Summary: The writer exhorted his audience to recapture & retain their initial confidence. Effective Christians must recapture & retain their initial confidence in Christ. How is this done? Recapturing & Retaining confidence in Christ comes thru....
OUR ENDURING CONFIDENCE—Hebrews 10:32-39
While sports fishing off the Florida coast, a tourist capsized his boat. He could swim, but his fear of alligators kept him clinging to the overturned craft.
Spotting an old beachcomber standing on the shore, the tourist shouted, "Are there any gators around here?"
"Naw," the man hollered back, "They ain't been around for years!"
Feeling safe, the tourist started swimming leisurely toward the shore. When he was almost there, he asked the guy, "How'd you get rid of the gators?"
"Oh, its nothin’ we did," the beachcomber said....."The sharks got 'em."
The man had an enduring confidence that the gators were gone!
Likewise we can have confidence in Christ that endures to the end!
The writer exhorted his audience to recapture & retain their initial confidence.
Effective Christians must recapture & retain their initial confidence in Christ.
How do/can Christians recapture & retain their initial confidence in Christ?
3 means of recapturing & retaining your confidence in Christ.
1—Recapturing & Retaining confidence in Christ comes thru....
COLLECTIVE & PERSONAL RECOLLECTION(:32-34)
:32—“But recall the former days in which, after you were illuminated, you endured a great struggle with sufferings:”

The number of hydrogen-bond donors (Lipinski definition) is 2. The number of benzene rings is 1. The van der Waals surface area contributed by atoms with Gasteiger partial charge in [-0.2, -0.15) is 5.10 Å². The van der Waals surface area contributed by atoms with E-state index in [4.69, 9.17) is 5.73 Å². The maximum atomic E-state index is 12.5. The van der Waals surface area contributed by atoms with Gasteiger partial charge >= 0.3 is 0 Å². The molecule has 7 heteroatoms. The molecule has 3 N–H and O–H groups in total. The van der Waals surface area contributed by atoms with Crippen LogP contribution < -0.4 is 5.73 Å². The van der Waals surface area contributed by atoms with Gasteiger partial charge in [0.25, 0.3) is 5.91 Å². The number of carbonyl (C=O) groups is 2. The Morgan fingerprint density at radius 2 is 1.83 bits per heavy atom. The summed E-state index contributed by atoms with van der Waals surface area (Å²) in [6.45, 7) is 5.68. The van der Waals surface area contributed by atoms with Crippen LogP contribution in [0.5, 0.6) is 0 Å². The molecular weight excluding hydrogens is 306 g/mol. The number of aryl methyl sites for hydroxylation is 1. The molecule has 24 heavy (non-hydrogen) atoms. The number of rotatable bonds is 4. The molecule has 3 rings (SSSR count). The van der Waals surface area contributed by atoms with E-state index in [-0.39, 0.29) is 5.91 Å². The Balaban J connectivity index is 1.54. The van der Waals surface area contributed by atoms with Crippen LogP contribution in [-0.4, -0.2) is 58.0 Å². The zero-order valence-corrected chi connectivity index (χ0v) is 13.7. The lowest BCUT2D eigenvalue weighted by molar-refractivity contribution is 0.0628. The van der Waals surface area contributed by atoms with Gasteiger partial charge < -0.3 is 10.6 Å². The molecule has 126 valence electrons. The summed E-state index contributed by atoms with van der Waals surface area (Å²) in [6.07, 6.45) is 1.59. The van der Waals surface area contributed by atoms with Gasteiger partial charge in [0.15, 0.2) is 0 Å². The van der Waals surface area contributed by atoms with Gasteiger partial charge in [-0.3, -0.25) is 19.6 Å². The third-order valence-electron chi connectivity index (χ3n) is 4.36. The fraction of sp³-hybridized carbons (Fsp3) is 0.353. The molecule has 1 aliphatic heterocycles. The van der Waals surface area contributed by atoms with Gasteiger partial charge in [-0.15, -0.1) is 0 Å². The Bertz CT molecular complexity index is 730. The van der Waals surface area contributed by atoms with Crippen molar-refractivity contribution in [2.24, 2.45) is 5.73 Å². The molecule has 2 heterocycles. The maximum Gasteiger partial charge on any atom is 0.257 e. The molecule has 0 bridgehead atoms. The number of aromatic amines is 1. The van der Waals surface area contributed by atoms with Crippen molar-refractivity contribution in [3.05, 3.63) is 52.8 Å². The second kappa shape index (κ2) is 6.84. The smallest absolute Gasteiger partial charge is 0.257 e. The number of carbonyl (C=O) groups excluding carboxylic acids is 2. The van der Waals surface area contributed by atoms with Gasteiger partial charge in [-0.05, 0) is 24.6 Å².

“But”=Contrast to previous section(:26-31), which highlights the consuming fear experienced by those of religious unbelief as they fall into the hands of the Living God their final/eternal judge. In order to not have such judgments & reproofs apply to them, the readers are encouraged to remember their “former days.”
Our memories, when jogged are of great help for us in our walk with Jesus. Memory is a tremendous asset/weapon in our arsenal against evil & for Christ’s Kingdom!
When a Christian is asked to remember his/her salvation, they are in actuality asked to recall everything which led to their trust in Christ—particularly inclusive of their formerly frustrated life which led them to the desperate decision to let go of themselves & admit their need for Christ. Thereby this is meant to bring to their remembrance the change Jesus wrought in their life. Such memories are meant to bring us to the place where we will return to the commitment of Jesus as our ‘first love’(Rev. 2:4-5).
“The former days” highlighted were those following their “illumination” or enlightenment.” They had been made plainly aware of God’s truth in the Gospel & they had accepted it or they would not have been the target of such an exhortation. These had obviously faced the sobering & soul-searching reality of physical persecution(See :33-34).
In the “former days”(days past in Christ), the readers/audience had “endured a great struggle with sufferings.” Physical sufferings cause the Christian to “struggle” with their reliance upon God. In such “struggles,” their faith is rigorously or exhaustively tested for its purity & truth.